Faith leaders call for children’s protection
An inter-faith council in the Great Lakes and the Horn of Africa’s latest report says that children by virtue of being the most vulnerable constitute the majority of millions of people who are affected by conflict and live in terrible conditions as refugees.
The inter-faith council summit held in Nairobi, Kenya from the 27th to 29th March and bringing together faith leaders from countries in the East, Central and Horn of Africa took a hard stance on the war situation in the Northern Uganda, the fluid situation in the DRC and Burundi calling on their national interfaith councils not to be passive on issues that would affect children.
The faith leaders coming from the Christian, Hindu and Islamic faiths in Kenya, Burundi, Ethiopia, Eritrea, Uganda, Tanzania, Rwanda, Sudan and the DRC acknowledged the devastating effect of the HIV/AIDS pandemic in the region and came out with a plan of action that calls on religious leaders to support their respective governments in their efforts to find solutions to the scourge.
“We must not only be able to offer intervention options to our governments but must also deal on these issues by advocating a moral lifestyle as prescribed by our respective teachings”, they said.
According to Rev. Dr. Johnson A. Mbillah, General Advisor, Project for Christian-Muslim Relations in Africa, “situations in Sudan, Burundi, Northern Uganda, Somalia and the DRC do not provide conducive environments for normal child growth, let alone address issues of rights of the child”.
According to Fred Nyabera, of the Fellowship of Christian Councils and the Churches in the Great Lakes and the Horn of Africa, FECCLAHA, “while there is reduced inter-state conflicts, intra-state conflicts however are on increase. But this poses greatest challenge to the faith leaders as issues affecting children within such conflicts tend to be hidden problems amidst fight for supremacy among political combatants”.
Yet, he said, faith communities have potential to make a difference in conflicts given their strategic positions that provide them access both to the grassroots level of society and the top government officials and state apparatus.
The faith leaders expressed concern in the situation in northern Uganda and the fluidity in the DRC, Rwanda and Burundi. Reports from the humanitarian agencies and civil societies indicate increased violation on the rights of children in these countries.
According to SIHA, a network of 18 women groups in the East and Central and Horn of Africa, “the ongoing conflicts hitting the region over the past twenty years or more, have severely affected not only women but children more who are the primary target for all sorts of sexual, physical and psychological violence in armed conflict situations”.
Young girls are repeatedly suffering from rape, sexual and physical assaults. On the other hand there is neither local nor regional mechanism in place beside the Security Council 1325 resolution to protect girls and women in armed conflict situations.
“Forced marriage and abduction are widely performed across the horn of Africa region under the name of culture and traditions. Little girls are experiencing abduction, rape and forced marriage. As the result they suffer deprivation, subordination and isolation for the lifetime”, SIHA says.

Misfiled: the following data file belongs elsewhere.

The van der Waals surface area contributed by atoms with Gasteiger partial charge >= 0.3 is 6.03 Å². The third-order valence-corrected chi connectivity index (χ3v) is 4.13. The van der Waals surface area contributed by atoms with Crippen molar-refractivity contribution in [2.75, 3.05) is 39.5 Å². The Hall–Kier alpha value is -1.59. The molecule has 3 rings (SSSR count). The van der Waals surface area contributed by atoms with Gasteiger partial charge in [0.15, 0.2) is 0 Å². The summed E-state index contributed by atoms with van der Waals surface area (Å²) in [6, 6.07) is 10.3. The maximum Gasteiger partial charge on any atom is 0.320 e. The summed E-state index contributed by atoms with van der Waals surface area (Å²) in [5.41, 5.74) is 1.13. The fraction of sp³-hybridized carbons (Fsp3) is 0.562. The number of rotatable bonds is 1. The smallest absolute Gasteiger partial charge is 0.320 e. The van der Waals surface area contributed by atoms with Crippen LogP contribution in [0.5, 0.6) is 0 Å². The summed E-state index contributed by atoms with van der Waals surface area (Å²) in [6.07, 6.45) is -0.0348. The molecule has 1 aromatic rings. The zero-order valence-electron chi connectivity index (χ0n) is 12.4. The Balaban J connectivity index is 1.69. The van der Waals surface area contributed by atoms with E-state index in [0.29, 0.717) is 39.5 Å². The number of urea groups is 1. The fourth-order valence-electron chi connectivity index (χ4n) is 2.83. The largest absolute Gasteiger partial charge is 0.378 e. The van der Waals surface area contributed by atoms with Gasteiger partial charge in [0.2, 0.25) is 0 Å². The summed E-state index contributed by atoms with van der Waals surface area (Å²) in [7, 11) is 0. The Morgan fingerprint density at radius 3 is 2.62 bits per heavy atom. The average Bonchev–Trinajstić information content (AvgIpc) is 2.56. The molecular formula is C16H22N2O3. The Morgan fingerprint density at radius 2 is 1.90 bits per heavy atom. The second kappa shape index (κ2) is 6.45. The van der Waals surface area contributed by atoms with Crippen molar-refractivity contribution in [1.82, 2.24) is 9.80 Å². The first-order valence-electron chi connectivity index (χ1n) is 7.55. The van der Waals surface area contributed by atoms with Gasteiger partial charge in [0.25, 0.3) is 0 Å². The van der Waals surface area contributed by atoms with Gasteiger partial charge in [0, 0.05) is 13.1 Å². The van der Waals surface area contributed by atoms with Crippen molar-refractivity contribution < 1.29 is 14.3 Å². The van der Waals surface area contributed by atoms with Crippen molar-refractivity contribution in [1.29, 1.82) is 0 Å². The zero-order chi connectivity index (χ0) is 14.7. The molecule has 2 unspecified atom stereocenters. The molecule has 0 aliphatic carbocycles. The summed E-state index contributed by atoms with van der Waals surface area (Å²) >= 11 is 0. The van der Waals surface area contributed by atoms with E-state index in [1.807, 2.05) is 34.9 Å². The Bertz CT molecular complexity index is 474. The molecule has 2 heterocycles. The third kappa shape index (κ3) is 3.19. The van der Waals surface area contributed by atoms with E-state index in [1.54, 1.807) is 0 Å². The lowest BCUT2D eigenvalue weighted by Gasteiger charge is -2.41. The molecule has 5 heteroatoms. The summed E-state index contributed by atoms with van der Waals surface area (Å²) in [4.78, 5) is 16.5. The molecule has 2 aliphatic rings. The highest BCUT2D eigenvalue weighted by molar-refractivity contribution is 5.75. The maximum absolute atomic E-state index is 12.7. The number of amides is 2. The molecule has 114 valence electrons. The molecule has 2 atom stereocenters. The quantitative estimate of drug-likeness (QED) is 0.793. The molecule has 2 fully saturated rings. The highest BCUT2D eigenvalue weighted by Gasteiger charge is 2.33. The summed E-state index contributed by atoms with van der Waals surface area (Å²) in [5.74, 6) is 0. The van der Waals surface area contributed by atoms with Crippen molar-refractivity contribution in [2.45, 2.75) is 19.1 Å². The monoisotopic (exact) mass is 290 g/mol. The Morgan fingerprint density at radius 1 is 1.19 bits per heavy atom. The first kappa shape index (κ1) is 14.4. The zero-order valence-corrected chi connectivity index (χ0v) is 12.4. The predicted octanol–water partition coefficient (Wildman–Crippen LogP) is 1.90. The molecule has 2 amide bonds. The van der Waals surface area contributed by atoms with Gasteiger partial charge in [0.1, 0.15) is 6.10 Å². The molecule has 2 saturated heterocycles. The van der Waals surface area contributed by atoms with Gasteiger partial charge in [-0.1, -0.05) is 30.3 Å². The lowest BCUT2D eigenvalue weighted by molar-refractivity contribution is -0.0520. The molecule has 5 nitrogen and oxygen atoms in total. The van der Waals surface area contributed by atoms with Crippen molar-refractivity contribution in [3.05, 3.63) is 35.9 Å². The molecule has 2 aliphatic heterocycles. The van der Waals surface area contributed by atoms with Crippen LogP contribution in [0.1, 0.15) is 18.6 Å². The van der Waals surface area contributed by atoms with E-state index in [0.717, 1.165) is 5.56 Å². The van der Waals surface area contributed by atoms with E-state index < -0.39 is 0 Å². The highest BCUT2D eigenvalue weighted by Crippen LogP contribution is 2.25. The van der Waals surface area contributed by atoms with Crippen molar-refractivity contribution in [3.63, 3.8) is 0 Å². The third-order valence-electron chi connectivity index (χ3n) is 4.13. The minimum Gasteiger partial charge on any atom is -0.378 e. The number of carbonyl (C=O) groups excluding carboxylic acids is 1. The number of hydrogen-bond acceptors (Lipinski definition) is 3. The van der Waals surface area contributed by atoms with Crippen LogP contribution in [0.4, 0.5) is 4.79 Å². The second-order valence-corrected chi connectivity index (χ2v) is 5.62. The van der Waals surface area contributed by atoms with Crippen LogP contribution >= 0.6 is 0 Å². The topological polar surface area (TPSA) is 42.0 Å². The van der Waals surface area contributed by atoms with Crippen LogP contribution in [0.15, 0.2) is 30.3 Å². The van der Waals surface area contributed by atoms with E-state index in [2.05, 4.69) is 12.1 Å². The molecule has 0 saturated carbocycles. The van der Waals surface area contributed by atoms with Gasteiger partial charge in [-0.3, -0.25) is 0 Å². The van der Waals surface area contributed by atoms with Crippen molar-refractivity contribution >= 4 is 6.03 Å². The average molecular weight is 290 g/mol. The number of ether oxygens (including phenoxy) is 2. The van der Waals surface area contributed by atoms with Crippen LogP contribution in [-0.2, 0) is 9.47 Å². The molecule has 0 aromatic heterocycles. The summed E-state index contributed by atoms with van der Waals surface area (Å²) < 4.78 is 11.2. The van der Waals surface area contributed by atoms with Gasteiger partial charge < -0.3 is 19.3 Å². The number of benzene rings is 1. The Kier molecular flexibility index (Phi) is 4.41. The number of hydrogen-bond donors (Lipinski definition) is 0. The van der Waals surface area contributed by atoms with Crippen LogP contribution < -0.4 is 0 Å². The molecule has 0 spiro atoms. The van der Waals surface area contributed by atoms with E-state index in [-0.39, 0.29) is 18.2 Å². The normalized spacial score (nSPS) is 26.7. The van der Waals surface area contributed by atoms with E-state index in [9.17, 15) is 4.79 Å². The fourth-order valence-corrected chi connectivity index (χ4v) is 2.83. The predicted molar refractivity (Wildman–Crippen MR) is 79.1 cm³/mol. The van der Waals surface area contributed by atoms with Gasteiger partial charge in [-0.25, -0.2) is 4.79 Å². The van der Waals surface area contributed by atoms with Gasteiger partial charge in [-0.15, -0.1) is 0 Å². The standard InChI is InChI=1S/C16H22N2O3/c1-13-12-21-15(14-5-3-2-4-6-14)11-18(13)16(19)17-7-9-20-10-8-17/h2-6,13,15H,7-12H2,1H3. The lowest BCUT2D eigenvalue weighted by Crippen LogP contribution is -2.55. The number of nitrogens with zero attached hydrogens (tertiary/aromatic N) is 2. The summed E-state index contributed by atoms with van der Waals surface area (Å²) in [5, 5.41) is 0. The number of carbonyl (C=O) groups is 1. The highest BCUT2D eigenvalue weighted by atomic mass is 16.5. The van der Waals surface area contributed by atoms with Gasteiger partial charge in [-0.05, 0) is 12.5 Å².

According to Medicine Sans Frontiere, MSF-Belgium, although the DRC now celebrates one year of an all-inclusive government and cessation of conflict, situation in the Eastern part of the country is still worrying. MSF says that thanks to some lull in the war and a return to some form of order, there is an increasing number of people coming forward and allege that they have been raped.
Worrying is that among them are young children, with the youngest being a 4-year-old girl who claimed to have been raped by three men. MSF, a medical agency says that medically, consequences of sexual violence include an increased risk of HIV/AIDS and complications in the reproductive health among others.
Recent UNICEF statistics indicate that an estimated 30,000 children in the northern Uganda alone have been abducted since the beginning of the 17 year war that pits the Ugandan army and the Lord’s Resistance Army, LRA, with most, forcefully conscripted into rebel ranks.
The war has seen close to 900,000 Acholi tribesmen and 450, 000 Langi from the Northern Uganda and a similar number of the Iteso tribe from the East into internally displaced persons camps.
The faith leaders say that the condition of living in the Internally Displaced Peoples’ camps is very pathetic and dehumanising to say the least. According to retired Anglican Bishop Brian Macleord of the Kitgum Diocese, “there is great suffering and need for basic necessities of life: food, shelter, water and sanitation, clothing, medical care, etc”.
The few people, who have not been displaced into the IDPs camps could manage to stay at home; because they live within town area. However Rev Brian says that their own security within the town area is often not guaranteed and they too fear being abducted in the night.
As such, a phenomenon “night commuting” involving young boys and girls leaving their homes and come to town at night for protection against abduction to sleep in town and get home during day time in Gulu and Kitgum has become prominent.
In an attempt to solve the LRA rebellion militarily, the government has increased their operations on the LRA and is using attack helicopters, which is killing more of the abducted children than the LRA rebels themselves.
In retaliation, the rebels attack and harm the innocent civilians, mostly in the IDPs camps and in ambushes along roads.
Similar concerns were expressed to the situation facing children in the Darfur region of the Western Sudan where there is massive displacement of the populace due to the war between government forces and the rebels.